Meet Molly Sue. Once she's under your skin there's no getting rid of her...
Seventeen-year-old Sally Feather is not exactly a rebel. Her super-conservative parents and her treatment at the hands of high school bullies means that Sally's about as shy and retiring as they come - but all that's about to change. Accidentally ending up in the seedier side of town one day, Sally finds herself mysteriously lured to an almost-hidden tattoo parlour - and once inside, Sally is quickly seduced by its charming owner, Rosita, and her talk of how having a secret tattoo can be as empowering as it is thrilling. Almost before she knows what she is doing, Sally selects sexy pin-up Molly Sue, and has her tattooed on her back - hoping that Molly Sue will inspire her to be as confident and popular as she is in her dreams.
But things quickly take a nightmareish turn. Almost immediately, Sally begins to hear voices in her head - or rather, one voice in particular: Molly Sue's. And she has no interest in staying quiet and being a good girl - in fact, she's mighty delighted to have a body to take charge of again. Sally slowly realises that she is unable to control Molly Sue... and before long she's going to find out the hard way what it truly means to have somebody 'under your skin'.
I am always excited when a new book by James Dawson appears in my life. I love his characters. I love the messages he has to say in addition to the overall plot. They are always fast paced and exciting meaning I often find myself unable to put them down. Under my skin is no exception.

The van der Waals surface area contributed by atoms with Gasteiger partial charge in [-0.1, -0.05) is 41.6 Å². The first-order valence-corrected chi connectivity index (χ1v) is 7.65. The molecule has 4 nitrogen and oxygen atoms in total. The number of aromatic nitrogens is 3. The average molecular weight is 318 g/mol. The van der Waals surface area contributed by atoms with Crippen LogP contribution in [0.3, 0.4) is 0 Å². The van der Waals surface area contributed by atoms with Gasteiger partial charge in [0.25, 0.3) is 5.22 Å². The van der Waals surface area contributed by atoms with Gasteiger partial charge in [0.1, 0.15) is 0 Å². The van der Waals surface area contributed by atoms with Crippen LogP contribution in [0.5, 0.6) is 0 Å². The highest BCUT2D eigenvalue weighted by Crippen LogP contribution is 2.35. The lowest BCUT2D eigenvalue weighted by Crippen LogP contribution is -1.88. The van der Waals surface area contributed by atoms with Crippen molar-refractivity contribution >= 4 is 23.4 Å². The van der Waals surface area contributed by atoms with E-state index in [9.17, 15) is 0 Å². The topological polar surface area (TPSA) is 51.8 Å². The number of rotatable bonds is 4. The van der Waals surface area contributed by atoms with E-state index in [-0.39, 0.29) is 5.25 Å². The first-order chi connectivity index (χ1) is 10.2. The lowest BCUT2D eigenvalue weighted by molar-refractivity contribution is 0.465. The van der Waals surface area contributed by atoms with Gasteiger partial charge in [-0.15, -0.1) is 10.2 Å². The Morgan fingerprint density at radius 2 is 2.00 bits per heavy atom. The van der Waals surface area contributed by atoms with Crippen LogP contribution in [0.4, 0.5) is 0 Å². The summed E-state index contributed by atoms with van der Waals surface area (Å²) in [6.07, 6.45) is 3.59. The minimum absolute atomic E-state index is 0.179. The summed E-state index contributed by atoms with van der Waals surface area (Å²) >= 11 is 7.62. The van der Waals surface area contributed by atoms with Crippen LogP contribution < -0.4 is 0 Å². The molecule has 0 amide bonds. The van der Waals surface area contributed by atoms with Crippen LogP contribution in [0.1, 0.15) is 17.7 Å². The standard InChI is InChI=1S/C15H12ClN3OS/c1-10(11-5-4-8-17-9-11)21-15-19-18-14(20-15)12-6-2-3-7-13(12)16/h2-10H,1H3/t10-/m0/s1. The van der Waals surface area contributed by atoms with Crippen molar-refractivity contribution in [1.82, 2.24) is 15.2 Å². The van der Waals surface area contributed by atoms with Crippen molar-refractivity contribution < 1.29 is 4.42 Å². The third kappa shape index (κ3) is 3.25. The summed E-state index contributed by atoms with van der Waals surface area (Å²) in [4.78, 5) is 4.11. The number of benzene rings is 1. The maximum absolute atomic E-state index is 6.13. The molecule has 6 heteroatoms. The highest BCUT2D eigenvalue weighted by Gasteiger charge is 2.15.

Quite frankly this book scared the crap out of me. It probably doesn't help that I am in crazed dizziness / fevered state because of a bug but I can definitely see me having very bizarre nightmares about it tattoos taking me over. The more I think about it the more creeped out I get. I think it is all to do with that idea of another entity taking over and taking control of your body without your permission that really gets to me especially when you see everyone around Sally thinking it is just her going nuts and trying to make excuses for her behaviour.
As usual from James the dialogue and characterisation is spot on. I wanted to root for Sally from the first page and also enjoyed meeting the whole cast of different character. Mary Sue herself frightens me beyond belief and is brilliantly done in her evil ways. I also loved that the themes addressed about feminism and not being a homophobic arsehole are brilliantly poignant.
Yet another James Dawson title that begs to be made into a teen horror film. I for one will read anything this man has written even if I think it means I'm not going to be able to sleep at night.